Choreographer, dancer, and visual artist Trisha Brown died on Saturday in San Antonio. She had been treated for vascular dementia since 2011, reports The New York Times.
A founding member of American postmodern dance movement, she not only collaborated with other choreographers and dancers such as Mikhail Baryshnikov, but worked with visual artists Nancy Graves, Donald Judd, Robert Rauschenberg, and Terry Winters, to name a few.
After Brown moved to New York in the early 1960s, Brown began showing her work with the revolutionary Judson Dance Theater in New York, incorporating “everyday movement” into her choreography. Brown founded the Trisha Brown Dance Company in 1970, which continues to this day. In 1988, the French government named Brown Chevalier dans l’Ordre des Arts et Lettres. In 2000, she was promoted to Officier and in 2004 to Commandeur. In 1991, she was named a MacArthur fellow, the first female choreographer to achieve this distinction.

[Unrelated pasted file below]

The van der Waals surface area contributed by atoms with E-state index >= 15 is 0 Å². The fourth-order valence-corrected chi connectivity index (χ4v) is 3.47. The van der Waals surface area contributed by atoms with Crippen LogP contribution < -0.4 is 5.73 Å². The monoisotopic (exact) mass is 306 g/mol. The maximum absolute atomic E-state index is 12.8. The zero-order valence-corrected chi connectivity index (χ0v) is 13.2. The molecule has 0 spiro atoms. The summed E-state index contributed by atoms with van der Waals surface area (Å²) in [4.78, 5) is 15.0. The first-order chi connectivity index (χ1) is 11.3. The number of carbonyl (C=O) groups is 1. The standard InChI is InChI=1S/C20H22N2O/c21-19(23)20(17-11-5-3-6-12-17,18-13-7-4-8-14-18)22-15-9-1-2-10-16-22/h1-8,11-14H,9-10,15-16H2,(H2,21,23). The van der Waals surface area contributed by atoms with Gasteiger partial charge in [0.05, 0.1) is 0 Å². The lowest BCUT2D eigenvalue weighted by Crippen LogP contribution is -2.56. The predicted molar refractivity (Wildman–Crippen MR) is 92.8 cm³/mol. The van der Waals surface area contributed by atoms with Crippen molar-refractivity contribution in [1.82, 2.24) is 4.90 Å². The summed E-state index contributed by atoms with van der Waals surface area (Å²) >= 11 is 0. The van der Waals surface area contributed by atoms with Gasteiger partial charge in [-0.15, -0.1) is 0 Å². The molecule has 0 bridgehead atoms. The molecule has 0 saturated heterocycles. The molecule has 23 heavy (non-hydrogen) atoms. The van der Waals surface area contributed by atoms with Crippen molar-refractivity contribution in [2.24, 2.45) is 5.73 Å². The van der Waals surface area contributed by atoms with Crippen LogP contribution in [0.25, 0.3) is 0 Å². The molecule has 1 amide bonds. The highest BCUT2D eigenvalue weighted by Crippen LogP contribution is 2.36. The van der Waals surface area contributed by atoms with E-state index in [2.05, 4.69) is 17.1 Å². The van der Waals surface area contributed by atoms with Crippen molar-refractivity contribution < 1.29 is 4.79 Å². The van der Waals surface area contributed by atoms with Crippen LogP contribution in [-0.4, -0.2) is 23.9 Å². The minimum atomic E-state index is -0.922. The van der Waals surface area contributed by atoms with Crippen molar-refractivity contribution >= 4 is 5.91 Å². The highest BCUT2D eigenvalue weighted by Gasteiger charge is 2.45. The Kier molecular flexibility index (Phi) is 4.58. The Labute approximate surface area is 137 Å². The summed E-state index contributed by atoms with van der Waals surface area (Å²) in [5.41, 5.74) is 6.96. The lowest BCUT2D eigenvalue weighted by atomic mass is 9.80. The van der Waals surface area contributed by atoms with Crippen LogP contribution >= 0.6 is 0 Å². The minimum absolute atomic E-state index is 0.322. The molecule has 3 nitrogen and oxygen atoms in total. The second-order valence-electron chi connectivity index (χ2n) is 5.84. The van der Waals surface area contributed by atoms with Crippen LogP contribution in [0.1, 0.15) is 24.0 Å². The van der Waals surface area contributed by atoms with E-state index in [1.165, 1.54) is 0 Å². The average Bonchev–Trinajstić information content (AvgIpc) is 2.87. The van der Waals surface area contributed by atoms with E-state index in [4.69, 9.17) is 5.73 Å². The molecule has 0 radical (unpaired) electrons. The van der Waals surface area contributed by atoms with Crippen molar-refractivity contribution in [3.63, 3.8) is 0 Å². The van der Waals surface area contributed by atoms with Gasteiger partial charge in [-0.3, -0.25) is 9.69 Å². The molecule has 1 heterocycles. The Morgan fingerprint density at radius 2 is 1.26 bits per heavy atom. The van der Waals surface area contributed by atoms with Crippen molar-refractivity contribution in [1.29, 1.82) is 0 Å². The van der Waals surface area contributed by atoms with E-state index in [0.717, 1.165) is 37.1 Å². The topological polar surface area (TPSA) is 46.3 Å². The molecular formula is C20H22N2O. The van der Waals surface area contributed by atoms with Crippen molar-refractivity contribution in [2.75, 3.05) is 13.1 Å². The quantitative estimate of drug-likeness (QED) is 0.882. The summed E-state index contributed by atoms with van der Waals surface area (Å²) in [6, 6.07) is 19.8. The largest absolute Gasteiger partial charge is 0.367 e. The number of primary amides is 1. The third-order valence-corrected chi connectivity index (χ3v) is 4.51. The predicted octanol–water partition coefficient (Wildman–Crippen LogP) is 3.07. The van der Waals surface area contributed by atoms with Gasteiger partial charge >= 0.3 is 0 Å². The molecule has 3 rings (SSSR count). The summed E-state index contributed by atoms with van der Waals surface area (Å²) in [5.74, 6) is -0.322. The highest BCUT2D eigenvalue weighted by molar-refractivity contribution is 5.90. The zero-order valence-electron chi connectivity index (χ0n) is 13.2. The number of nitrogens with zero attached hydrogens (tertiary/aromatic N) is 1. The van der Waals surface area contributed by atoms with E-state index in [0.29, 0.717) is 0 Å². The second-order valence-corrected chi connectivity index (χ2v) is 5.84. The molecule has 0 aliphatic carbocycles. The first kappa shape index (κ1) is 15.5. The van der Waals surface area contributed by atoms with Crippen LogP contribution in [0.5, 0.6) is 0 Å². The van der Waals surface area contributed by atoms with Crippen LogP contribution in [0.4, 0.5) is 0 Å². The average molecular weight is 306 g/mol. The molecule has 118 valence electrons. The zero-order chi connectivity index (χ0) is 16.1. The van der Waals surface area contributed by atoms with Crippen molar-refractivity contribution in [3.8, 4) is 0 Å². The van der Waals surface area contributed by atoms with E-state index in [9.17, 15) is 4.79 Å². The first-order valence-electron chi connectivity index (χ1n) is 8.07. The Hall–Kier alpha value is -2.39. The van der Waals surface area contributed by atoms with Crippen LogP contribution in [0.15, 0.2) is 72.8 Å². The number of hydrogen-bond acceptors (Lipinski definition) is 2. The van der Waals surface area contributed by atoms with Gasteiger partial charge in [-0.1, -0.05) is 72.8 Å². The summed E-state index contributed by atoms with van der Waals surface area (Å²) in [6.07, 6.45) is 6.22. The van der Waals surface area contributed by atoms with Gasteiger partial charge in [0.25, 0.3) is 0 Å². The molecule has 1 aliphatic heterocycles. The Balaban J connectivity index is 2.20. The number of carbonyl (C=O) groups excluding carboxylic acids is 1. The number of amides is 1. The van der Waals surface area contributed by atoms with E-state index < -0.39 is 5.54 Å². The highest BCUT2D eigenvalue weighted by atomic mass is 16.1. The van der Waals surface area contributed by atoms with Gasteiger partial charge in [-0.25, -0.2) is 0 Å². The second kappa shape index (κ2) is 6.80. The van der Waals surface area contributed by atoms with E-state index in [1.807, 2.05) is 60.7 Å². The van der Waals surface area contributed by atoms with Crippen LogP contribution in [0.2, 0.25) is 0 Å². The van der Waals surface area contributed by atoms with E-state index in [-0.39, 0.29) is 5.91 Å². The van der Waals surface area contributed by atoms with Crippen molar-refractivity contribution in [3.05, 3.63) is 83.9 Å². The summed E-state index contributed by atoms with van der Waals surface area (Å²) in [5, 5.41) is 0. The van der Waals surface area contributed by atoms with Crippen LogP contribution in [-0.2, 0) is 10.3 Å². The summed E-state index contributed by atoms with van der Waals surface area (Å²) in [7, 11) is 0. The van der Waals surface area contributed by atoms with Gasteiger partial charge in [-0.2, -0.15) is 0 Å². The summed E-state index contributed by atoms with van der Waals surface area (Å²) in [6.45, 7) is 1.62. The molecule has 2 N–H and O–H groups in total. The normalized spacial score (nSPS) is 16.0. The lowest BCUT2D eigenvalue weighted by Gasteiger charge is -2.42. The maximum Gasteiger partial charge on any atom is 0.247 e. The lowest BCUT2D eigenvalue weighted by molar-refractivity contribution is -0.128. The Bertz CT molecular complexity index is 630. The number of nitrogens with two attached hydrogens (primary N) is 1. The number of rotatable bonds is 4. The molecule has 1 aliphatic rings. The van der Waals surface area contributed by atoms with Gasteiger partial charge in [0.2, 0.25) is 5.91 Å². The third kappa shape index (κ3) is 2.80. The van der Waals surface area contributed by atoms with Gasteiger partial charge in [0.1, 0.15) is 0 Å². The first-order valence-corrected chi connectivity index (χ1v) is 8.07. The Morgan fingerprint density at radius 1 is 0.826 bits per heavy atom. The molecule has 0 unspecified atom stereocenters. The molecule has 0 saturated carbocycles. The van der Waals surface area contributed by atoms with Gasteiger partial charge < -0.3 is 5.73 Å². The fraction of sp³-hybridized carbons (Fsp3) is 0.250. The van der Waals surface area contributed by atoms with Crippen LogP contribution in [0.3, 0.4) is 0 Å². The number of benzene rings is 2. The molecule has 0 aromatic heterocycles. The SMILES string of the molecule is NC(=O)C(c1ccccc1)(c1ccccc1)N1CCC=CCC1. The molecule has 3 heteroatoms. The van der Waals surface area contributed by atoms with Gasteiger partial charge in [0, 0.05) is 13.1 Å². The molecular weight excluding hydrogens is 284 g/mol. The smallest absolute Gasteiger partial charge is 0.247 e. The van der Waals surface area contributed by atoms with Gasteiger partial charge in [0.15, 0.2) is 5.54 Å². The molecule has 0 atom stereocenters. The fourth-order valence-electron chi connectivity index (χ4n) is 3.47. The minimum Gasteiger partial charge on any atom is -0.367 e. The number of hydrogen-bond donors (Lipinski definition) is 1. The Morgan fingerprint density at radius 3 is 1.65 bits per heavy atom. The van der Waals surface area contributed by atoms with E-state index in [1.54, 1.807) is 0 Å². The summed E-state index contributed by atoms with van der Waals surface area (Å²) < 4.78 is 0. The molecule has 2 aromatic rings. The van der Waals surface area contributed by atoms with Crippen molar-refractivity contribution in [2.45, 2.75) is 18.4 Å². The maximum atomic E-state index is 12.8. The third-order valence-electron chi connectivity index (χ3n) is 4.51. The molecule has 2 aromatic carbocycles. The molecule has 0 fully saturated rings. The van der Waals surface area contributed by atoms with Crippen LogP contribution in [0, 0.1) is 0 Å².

Brown worked internationally and choreographed for the Paris Opera Ballet, but worked primarily out of New York. The Contemporary Arts Museum Houston (CAMH), though, had a long relationship with Trisha Brown. The CAMH co-organized the 2003 multi-media exhibition Trisha Brown: Dance and Art in Dialogue 1961-2001, and had previously presented her dance company’s work in conjunction with the 1984 exhibition Laurie Anderson: Works From 1969-1983 and in the 1998 exhibition of Robert Rauschenberg: A Retrospective in 1998. Most recently, she was included in the CAMH’s 2010 presentation of the group show Dance with Camera.
Burt Barr, Brown’s husband, died in November. She is survived by her son, Adam; four grandchildren; a brother, Gordon; and a sister, Louisa Brown.